Monday, 23 November 2015

Getting shut down on Peak District grit stone. Love it.

The weather around the Peak District, and the rest of the UK for that matter, has been truly awful of late. Before the weekend just gone, the last time I touched gritstone was November 1st. The reason I remember the date so clearly was because it was around 20°C - in November.

We struggled to find friction on Curbar edge, chosen for its relative exposure. I ended up having an epic trying to climb four easy graded slabs at the very far end of the edge - which took roughly 2 hours - before relegating the rest of the afternoon to bathing in the summer sun.

Since that day, good weather climbing days have been few and far between; none falling on the weekend. I've seen instagram photos and videos of people getting out on the occasional weekday; the envy building up inside and quickly forgotten when business calls.

Finally, three weeks after that November 1st summer's day, it stopped raining long enough for us to climb on grit stone once again. It was a relative bonanza as everyone with an interest in the little brown rocks shot into the Peak to take advantage of the cold temperatures - having dropped to 1°C but feeling much cooler in the wind.


Snow covered Curbar in the Peak District

Oddly, it had snowed the evening before, so on Saturday there was a great deal of the white stuff adorning the dying heather and ferns strewn across Curbar hillside, where we once again found ourselves. I love Curbar. This time we were playing among the boulders below the edge. 

The snow was melting on the top of Trackside and water was streaming down the lower corner of the problem of the same name. Strawberries looked like a mini-waterfall, but this wasn't stopping people trying the other lines. In fact, there must have been 20 of them gathered around this easily accessed boulder.

Almost every other boulder we trekked to see was suffering the same fate as Strawberries. The ground conditions being unbeknownst to us when we set off, we'd chosen completely inappropriate footwear and our feet were now soaked and freezing. Before departing, I did bag a consolation prize, Dan's Wall. This cheeky little 7A is a sitstart to a 4+ aréte. I'd always dismissed it as silly and walked by, so I had never climbed it before. It does have some burly moves - it needs them to turn a 4+ into a 7A.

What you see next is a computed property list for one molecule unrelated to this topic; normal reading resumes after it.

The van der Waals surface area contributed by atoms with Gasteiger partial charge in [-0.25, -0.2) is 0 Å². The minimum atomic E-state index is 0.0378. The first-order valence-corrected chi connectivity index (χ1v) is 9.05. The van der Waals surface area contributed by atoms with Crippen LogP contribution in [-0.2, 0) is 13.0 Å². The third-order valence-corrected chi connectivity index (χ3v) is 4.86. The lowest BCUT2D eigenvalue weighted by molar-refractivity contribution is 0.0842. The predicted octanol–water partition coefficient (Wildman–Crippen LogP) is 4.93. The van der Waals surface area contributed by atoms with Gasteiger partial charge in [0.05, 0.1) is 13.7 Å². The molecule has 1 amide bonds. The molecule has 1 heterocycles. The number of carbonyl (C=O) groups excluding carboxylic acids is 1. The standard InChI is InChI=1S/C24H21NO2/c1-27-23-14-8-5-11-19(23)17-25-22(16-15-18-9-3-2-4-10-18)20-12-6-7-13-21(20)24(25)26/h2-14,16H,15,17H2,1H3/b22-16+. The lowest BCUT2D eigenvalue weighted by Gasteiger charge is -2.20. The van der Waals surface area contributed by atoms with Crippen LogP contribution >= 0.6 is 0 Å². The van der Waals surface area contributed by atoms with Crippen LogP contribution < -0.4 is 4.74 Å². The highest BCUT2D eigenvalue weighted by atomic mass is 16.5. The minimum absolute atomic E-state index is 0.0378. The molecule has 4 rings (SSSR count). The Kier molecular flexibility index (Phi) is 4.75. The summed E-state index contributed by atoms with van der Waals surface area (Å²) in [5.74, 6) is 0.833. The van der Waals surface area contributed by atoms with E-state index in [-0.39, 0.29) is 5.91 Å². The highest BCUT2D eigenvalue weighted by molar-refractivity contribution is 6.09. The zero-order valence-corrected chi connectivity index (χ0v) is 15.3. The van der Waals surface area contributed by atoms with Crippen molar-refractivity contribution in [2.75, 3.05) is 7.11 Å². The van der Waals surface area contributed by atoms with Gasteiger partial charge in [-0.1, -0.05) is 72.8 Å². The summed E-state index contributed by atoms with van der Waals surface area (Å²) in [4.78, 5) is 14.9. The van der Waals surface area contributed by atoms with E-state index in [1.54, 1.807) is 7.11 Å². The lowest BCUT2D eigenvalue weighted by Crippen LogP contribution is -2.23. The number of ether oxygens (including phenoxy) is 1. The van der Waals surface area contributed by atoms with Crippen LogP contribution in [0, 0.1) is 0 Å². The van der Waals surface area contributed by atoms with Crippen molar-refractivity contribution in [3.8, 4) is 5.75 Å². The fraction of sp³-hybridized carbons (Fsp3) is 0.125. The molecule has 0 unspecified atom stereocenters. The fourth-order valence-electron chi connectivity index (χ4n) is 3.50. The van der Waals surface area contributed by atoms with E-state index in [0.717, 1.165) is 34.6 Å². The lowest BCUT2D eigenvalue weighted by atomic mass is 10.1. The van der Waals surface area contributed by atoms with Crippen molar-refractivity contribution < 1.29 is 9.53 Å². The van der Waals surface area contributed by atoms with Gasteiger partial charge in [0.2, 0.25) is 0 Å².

Anyway, after that, we left for the warmth and comfort of the Climbing Works, to get the muscles pumping before a pub dinner.

The next day we went back to Curbar to check on the fate of the wet boulders. My Bad Landing project - I hesitate to call it a project; a few sporadic attempts each season does not a project make - was actually dry on Sunday and the conditions were amazing. Freezing cold.

I suffer from Raynaud's syndrome - which causes the capillaries in my fingers and toes to shut down when it's cold, leaving me with yellow, white, numb digits. This hurts. Getting them warm again, getting the blood pumping through them, can be a long process, and climbing before this happens is exceptionally difficult. 

An hour after we arrived at the boulder, my fingers and toes were finally firing on all cylinders again. I had nearly given up 30 minutes previous and thrown in the towel but perseverance paid off and I was glad to have stuck with it. I had an hour of good burns on the "project" before I got too tired to continue.

I failed at the climb, obviously, or this would be a victory blog. This climb is a total nemesis. Probably my hardest to date. I've had nemeses before, but this is probably the hardest for me. I define a climbing nemesis as something that is supposed to be within your ability to climb - grade-wise - but still feels utterly impossible and takes sessions upon sessions of efforts. There is still a move that I haven't been able to do, even in isolation. 

I'd like to blame my height but this feels like a copout. I'd like to blame the style but it's practically horizontal climbing, which is supposed to be my strength. I'd like to blame conditions, and previously I've had that privilege, having rarely climbed on it in good connies, but yesterday was prime. There is nothing to blame - I am simply struggling to climb this particular line.

These sorts of barriers are good learning curves, however. They teach me patience and to be happy out climbing on rock. Getting to the top of a boulder is a great feeling but it passes quickly and isn't important, really. What's important is that you enjoy climbing and go out for climbing's sake - and yesterday I did lots of climbing on grit stone. It was amazing.